This weekend the world’s best Olympic-distance triathletes are battling it out for top honours in Auckland, but it’s also the biggest race of the year for hundreds of age-groupers. Julian Richards reports on his experience of the event.
So, this is it then, traveling to the other side of the world for the biggest race of my life! Feels a little strange to be traveling for 30 hours for a one-hour race but I can’t wait to experience the whole thing.
The journey started with an emotional farewell to my partner Zoë and daughter Nyah. This will be the longest I’ve ever spent away from them since Nyah was born two years ago. Dressed in my GB kit, struggling to hold back tears as I walked down the platform laden with kit and bike box, a random man shouts good luck to me which makes me smile and it marks the start of the adventure beautifully.
The whole traveling to London and boarding the plane goes without a hitch, everyone is very smiley and enquiring what I’m doing with the massive green box that I’m dragging around with me. When I explain the common reply is to do the country proud, that’s when it hits me for the first time that I’m actually representing my country in a sporting capacity. Something that, if you had asked any of my friends a few years ago, was about as an unlikely a prospect as ever there was one. It’s something that I’m hugely proud to be doing and hope that I will do all those well-wishers proud.
The other great thing was seeing all the other age-groupers wondering around the airport. It felt like some kind of secret club, quiet acknowledgments, a slight nod of the head.
So, this leads me to here, sat in the business lounge of China Southern airlines at Gaungzhou airport enjoying complementary water/coffee until it flows out of my ears, waiting for my connecting flight to Auckland. I’m still struggling to believe I’m in China let alone that in a further 12 or so hours I’ll be on the exact opposite side of the world to where I’m used to being!
Well I appear to have acclimatised quickly which I’m happy about. The second flight went without a hitch and I even managed to grab six more hours sleep on the plane, which was great, but left me completely confused as to what time it actually was!
There was a definite moment the whole experience stopped being dream-like and became a reality. I had asked for a window seat on the plane and on the approach to Auckland we flew in past the docks and there bathed in glorious sunshine was the distinctive blue carpeting of an ITU event, the pontoon floating in the harbour and the event venue, The Cloud, eclipsing everything else on the quay. I was suddenly very, very excited!
I got a shuttle into town and met with my friend Mike whom I went to school with back in Cornwall. He now lives out he after a 12-day holiday that has turned into five years. He races for New Zealand in my age group so come Monday we shall be squaring up to each other on the start line. I got back to his place only to find out it’s got a pool and a hot tub!
Tired and filthy from the 30 hours traveling, I got cleaned up, had some food and then headed to bed. Managed to go to sleep pretty much straight away and woke with a start at 6am. I was wide awake too, no going back to sleep for me. I got up, retrieved my bike from its box and put it all back together it see if it had survived the trip, I needn’t have worried, it was probably in better shape than me. The bike box that was kindly supplied free of charge by The Triathlon Shop had done the job and within 30 minutes I had a fully functioning bike.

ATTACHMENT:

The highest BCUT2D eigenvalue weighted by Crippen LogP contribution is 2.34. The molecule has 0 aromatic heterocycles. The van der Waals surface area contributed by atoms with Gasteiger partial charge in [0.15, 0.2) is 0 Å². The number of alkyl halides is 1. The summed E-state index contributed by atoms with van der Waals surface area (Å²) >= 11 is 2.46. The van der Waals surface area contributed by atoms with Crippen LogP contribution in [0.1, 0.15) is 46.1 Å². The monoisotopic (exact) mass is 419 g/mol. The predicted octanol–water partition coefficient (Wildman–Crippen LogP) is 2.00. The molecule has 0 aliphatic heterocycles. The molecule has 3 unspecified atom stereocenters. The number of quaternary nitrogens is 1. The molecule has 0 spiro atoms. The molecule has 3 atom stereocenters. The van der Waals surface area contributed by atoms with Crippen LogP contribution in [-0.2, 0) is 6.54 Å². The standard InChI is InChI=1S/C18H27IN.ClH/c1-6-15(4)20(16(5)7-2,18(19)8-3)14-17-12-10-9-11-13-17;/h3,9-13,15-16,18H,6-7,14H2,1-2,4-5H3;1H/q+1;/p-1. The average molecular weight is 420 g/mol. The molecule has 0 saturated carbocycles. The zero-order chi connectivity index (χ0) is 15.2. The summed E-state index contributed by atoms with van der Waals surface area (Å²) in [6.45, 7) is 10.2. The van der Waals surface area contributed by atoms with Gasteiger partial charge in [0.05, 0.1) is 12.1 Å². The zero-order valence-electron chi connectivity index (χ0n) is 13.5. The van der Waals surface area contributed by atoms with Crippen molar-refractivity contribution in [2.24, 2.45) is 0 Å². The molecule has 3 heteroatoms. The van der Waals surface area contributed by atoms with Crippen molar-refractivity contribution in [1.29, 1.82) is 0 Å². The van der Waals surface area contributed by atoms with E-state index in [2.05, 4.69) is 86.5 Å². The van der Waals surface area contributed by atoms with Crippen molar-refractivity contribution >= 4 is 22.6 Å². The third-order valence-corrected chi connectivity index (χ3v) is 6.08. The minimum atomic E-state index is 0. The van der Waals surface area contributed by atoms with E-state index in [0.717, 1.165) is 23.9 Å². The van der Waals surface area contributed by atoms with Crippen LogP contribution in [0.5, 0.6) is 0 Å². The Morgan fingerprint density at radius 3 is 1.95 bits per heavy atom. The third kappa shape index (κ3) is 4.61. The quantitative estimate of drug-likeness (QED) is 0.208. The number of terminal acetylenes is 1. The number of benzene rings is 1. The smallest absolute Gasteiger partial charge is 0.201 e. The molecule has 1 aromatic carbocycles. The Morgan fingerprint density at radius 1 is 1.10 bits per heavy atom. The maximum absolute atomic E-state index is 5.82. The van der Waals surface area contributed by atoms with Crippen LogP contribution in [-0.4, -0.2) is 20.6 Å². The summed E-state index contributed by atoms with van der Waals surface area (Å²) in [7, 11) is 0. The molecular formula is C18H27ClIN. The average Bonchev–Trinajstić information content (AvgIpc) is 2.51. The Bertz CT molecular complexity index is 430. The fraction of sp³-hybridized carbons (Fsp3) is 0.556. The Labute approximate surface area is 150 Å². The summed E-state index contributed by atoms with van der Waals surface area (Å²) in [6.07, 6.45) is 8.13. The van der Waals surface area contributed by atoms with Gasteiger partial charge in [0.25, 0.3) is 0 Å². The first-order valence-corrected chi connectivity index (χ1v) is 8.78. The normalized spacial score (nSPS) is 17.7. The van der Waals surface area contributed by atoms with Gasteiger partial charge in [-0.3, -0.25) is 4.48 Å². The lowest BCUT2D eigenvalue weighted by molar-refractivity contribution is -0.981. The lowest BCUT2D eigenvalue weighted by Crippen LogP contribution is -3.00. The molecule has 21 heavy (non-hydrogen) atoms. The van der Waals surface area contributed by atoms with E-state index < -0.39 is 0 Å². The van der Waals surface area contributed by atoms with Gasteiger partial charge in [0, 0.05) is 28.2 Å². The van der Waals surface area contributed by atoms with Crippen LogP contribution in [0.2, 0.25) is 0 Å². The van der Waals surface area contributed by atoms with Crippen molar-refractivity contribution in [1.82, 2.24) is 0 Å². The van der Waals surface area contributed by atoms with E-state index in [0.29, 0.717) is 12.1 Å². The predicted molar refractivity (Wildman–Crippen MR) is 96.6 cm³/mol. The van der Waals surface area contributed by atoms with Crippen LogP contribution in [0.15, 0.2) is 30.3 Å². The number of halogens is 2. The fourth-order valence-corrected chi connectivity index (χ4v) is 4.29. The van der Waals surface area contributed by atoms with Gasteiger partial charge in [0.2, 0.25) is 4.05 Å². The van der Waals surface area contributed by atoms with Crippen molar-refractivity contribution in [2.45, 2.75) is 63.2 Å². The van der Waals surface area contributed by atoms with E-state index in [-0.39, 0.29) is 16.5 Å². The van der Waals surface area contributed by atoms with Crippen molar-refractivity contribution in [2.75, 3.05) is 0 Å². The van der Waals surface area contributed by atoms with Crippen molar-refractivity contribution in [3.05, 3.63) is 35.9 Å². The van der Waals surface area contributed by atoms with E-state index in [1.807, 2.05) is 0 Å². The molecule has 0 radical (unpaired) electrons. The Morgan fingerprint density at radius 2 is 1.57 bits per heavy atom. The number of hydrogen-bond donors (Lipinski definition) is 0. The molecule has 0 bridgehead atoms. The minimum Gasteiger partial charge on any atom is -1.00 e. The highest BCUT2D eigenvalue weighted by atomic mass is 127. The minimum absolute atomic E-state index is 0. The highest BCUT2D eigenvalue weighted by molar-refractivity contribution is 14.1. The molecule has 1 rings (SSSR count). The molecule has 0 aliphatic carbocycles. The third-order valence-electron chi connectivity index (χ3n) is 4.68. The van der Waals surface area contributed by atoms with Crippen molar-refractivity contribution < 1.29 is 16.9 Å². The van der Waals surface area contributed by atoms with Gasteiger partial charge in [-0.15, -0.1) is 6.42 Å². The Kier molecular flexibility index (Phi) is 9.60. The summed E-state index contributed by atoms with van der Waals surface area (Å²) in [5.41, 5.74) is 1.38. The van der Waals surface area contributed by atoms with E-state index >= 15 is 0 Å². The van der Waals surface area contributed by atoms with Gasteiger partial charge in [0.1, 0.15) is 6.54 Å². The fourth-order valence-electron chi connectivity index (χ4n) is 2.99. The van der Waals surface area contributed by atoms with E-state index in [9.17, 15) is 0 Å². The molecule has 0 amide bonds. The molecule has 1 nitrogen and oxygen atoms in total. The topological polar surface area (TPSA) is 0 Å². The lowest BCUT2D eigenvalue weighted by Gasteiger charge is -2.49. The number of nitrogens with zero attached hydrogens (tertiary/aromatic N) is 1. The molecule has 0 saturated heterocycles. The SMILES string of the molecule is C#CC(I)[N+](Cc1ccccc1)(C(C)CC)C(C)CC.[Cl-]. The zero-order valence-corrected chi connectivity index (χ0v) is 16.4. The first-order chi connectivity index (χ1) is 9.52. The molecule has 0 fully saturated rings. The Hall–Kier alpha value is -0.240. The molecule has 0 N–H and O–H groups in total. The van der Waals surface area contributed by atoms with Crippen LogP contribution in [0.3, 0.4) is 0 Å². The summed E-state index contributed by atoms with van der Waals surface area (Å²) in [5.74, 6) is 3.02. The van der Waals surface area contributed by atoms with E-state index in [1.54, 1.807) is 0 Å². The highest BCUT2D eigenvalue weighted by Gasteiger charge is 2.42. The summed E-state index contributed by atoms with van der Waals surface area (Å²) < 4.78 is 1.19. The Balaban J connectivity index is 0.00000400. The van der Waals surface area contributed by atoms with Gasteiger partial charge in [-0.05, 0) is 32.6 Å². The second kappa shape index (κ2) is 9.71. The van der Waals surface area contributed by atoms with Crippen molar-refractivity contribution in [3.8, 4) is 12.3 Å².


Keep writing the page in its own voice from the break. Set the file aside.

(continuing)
I headed for town to check out the event venue, the team hotel (to book a massage!) and to have a little peek at some of the bike course. First thing that struck me was how much space there is in New Zealand, nothing is crammed together, the roads are amazing and people super friendly. I got down to The Cloud, got my training wristband and grabbed breakfast. As it was only 9:30 by this time, I went of for a bit of an explore of inner-city Auckland on the bike, this also gave me the opportunity to test the bike out and get a feel for the new wheels (having never ridden a set of 90mm rims before, it was quite interesting considering the windy conditions). Even the city centre feels open here, especially compared to major cities back home. After a short ride I headed to the hotel to book a massage and check the notice boards and then headed out to look at the back end of the bike course, no nasty surprises and one of the ‘hills’ I was concerned about actually isn’t all that bad.
Later on I went to cheer on at the aquathlon. I had originally been tempted to take part but decided against it, thinking I would still be struggling with jet lag. However, standing on the side of the quay in the sunshine feeling pretty good, I was disappointed not to be taking part – oh well, it’ll build the hunger for Monday!
While we’re out here we’ve got free access to loads of swimming pools so I decided to head over to an 60m open air salt water pool which is roughly the same temperature as the sea; I figured it would be a good way of acclimatising. One thing it showed me was the state my wetsuit is in, holes everywhere and tearing more every time I put it on – I might have to check the expo out to see if there are any good deals because I’m not sure my suit will last till Monday swimming in it every day!
Its hard to believe I’ve been here less than 24 hours, I feel like I’ve already crammed about four days worth of stuff in already. I’m going to take it easy tomorrow before the athletes parade tomorrow night.
We’ll catch up with Jules to find out how the race went later. Meanwhile you can watch the elite men’s race live on triathlonlive.tv at 13:06 local time, Sunday, 21 October.